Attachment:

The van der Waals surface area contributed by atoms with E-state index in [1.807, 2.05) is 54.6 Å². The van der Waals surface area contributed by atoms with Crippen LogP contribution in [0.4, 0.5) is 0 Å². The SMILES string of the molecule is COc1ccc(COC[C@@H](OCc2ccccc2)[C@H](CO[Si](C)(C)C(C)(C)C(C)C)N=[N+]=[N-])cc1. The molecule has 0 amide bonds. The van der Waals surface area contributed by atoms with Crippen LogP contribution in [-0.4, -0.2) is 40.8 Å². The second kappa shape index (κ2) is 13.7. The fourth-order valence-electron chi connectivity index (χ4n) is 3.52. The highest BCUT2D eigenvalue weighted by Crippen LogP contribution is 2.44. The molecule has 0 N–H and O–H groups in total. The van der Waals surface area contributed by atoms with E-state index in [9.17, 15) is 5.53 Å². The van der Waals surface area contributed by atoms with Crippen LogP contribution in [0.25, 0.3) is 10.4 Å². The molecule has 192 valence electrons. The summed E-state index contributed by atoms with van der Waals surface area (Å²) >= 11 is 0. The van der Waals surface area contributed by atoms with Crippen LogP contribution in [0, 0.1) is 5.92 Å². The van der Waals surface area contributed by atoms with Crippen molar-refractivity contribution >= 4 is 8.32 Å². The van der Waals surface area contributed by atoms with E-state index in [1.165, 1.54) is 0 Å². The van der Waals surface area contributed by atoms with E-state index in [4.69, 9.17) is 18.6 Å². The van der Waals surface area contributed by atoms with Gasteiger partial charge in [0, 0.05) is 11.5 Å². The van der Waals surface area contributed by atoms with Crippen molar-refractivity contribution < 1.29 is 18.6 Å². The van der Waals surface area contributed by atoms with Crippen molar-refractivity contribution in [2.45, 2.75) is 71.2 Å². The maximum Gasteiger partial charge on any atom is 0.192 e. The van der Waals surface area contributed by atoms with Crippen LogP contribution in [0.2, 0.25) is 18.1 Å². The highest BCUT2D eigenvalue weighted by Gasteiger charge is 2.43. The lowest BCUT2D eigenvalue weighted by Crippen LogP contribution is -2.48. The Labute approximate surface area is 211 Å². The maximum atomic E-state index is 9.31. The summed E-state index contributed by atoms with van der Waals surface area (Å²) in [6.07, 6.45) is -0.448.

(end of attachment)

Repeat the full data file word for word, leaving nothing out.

The van der Waals surface area contributed by atoms with E-state index in [1.807, 2.05) is 54.6 Å². The van der Waals surface area contributed by atoms with Crippen LogP contribution in [0.4, 0.5) is 0 Å². The SMILES string of the molecule is COc1ccc(COC[C@@H](OCc2ccccc2)[C@H](CO[Si](C)(C)C(C)(C)C(C)C)N=[N+]=[N-])cc1. The molecule has 0 amide bonds. The van der Waals surface area contributed by atoms with Crippen LogP contribution in [-0.4, -0.2) is 40.8 Å². The second kappa shape index (κ2) is 13.7. The fourth-order valence-electron chi connectivity index (χ4n) is 3.52. The highest BCUT2D eigenvalue weighted by Crippen LogP contribution is 2.44. The molecule has 0 N–H and O–H groups in total. The van der Waals surface area contributed by atoms with E-state index in [9.17, 15) is 5.53 Å². The van der Waals surface area contributed by atoms with Crippen LogP contribution in [0.25, 0.3) is 10.4 Å². The molecule has 192 valence electrons. The summed E-state index contributed by atoms with van der Waals surface area (Å²) >= 11 is 0. The van der Waals surface area contributed by atoms with Crippen LogP contribution in [0, 0.1) is 5.92 Å². The van der Waals surface area contributed by atoms with Crippen molar-refractivity contribution >= 4 is 8.32 Å². The van der Waals surface area contributed by atoms with E-state index in [1.165, 1.54) is 0 Å². The van der Waals surface area contributed by atoms with E-state index in [4.69, 9.17) is 18.6 Å². The van der Waals surface area contributed by atoms with Gasteiger partial charge in [0, 0.05) is 11.5 Å². The van der Waals surface area contributed by atoms with Crippen molar-refractivity contribution < 1.29 is 18.6 Å². The van der Waals surface area contributed by atoms with Crippen molar-refractivity contribution in [2.45, 2.75) is 71.2 Å². The maximum Gasteiger partial charge on any atom is 0.192 e. The van der Waals surface area contributed by atoms with Crippen LogP contribution in [0.2, 0.25) is 18.1 Å². The highest BCUT2D eigenvalue weighted by Gasteiger charge is 2.43. The lowest BCUT2D eigenvalue weighted by Crippen LogP contribution is -2.48. The Labute approximate surface area is 211 Å². The maximum atomic E-state index is 9.31. The summed E-state index contributed by atoms with van der Waals surface area (Å²) in [6.07, 6.45) is -0.448.